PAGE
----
The Spectator

Portrait of the Week - 6 August 2005

A speedy round-up of the week's news

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The Irish Republican Army sent out a digital video disc in which Mr Seanna Walsh, once imprisoned for his deeds, read out a statement saying, ‘The leadership of Oglaigh na hEireann has formally ordered an end to the armed campaign ...Volunteers must not engage in any other activities whatsoever.’ In a joint response Mr Tony Blair, the Prime Minister of the United Kingdom, and Mr Bertie Ahern, the Taoiseach of Ireland, took this to mean ‘the end of the IRA as a paramilitary organisation’. Mr Blair called it ‘a step of unparalleled magnitude’. The IRA offered to let a Catholic priest and a Protestant minister see some arms being put beyond use, but disallowed photography. Before any such disarmament, the British government announced the halving of troop numbers in Northern Ireland in the next two years. Police in Birmingham arrested Yasin Hassan Omar, suspected of trying to set off a bomb on the London Underground near Warren Street on 21 July. Three other suspects were arrested two days later: Muktar Said Ibrahim, in connection with a failed bomb on the Hackney bus, and Ramzi Mohammed, in connection with a failed bomb on the Underground near Stockwell, both at a flat on a Peabody estate near Ladbroke Grove, and Hussain Osman, in Rome, in connection with a failed bomb at Shepherd’s Bush. A dozen or so other arrests were made in London and Brighton. The Chief Constable of the British Transport Police, Mr Ian Johnston, said that officers would not ‘waste time searching old white ladies’, but Miss Hazel Blears, the minister in charge of the Home Office while Mr Charles Clarke was on holiday, said, ‘Just picking people up on the basis that they are Muslim is never going to get the results that we want.’ A tornado ripped off dozens of roofs in the Moseley, Sparkbrook and King’s Heath areas of Birmingham. Lesser tornadoes hit Grantham, Spalding and Peterborough.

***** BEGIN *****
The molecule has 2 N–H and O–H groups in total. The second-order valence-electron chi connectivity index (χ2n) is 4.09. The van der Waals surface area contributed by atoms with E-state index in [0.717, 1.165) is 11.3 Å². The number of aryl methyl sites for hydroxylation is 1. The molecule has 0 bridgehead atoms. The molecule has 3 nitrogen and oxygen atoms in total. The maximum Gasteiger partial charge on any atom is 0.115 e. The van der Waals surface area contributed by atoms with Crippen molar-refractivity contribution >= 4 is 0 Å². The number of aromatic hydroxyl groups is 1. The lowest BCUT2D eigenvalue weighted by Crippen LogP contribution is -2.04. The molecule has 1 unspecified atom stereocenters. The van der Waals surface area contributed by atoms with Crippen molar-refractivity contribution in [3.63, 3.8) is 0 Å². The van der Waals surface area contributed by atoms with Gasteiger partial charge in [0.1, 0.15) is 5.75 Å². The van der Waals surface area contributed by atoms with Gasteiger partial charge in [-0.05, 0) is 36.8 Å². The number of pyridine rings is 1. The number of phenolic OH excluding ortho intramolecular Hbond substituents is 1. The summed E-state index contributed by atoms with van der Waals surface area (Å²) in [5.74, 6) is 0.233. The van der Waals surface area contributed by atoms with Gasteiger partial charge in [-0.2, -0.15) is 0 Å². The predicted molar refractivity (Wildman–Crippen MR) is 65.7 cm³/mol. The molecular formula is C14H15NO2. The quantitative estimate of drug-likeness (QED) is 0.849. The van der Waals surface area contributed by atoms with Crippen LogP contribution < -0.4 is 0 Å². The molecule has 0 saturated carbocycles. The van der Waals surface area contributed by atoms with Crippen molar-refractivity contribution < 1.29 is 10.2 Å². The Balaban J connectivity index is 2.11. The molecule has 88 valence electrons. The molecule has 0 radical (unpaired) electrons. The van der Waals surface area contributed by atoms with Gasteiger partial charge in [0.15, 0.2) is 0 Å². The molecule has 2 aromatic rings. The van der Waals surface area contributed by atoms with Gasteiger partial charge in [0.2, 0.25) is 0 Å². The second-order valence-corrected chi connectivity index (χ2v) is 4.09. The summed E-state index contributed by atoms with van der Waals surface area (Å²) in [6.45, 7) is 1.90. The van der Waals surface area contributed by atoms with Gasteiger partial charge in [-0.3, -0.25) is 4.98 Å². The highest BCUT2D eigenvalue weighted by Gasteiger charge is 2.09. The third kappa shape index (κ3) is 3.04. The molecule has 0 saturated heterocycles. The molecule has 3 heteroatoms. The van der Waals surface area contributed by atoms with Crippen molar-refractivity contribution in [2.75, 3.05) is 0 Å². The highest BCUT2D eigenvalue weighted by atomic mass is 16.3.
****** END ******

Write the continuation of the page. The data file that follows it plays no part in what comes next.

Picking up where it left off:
Uzbekistan ordered the United States to leave its special forces base at Karshi-Khanabad; the move came after international criticism of the killing in May of 200 (according to Uzbekistan) or 700 (according to human rights groups) demonstrators in Andizhan by soldiers under the notional command of President Islam Karimov. About 1,000 people died in fierce monsoon rains around Bombay, where 37 inches fell in one day. King Fahd of Saudi Arabia died, aged about 83. He had had a stroke in 1995, since when Crown Prince Abdullah had ruled; he is now king and is aged at least 80. Prince Sultan, aged 77, is the new Crown Prince. King Fahd, one of the 42 sons of the founder of Saudi Arabia, had come to the throne in 1982, but had ruled in his brother’s stead since 1975. US oil prices rose to a nominal high of more than $62. John Garang, the vice-president of Sudan, who had led southern forces in a 21-year war against Khartoum, until a peace deal in January, died in a helicopter crash. Wim Duisenberg, the first president of the European Central Bank, was found dead in his swimming pool near Avignon; he was 70. President George Bush of the United States went ahead with the appointment of Mr John Bolton as ambassador to the United Nations, despite the Senate not having concluded its process of approval. All 309 people aboard an Air France aeroplane escaped, with only 43 suffering minor injuries, when the aircraft skidded off a runway at Toronto and burst into flames. A cull of thousands of chickens began in Siberia after the strain of avian influenza called H5N1, which can kill human beings, was detected in the Novosibirsk region; Ukraine banned imports of chickens from Russia. A Japanese MP hanged himself out of shame after changing sides to support government plans to privatise the post office.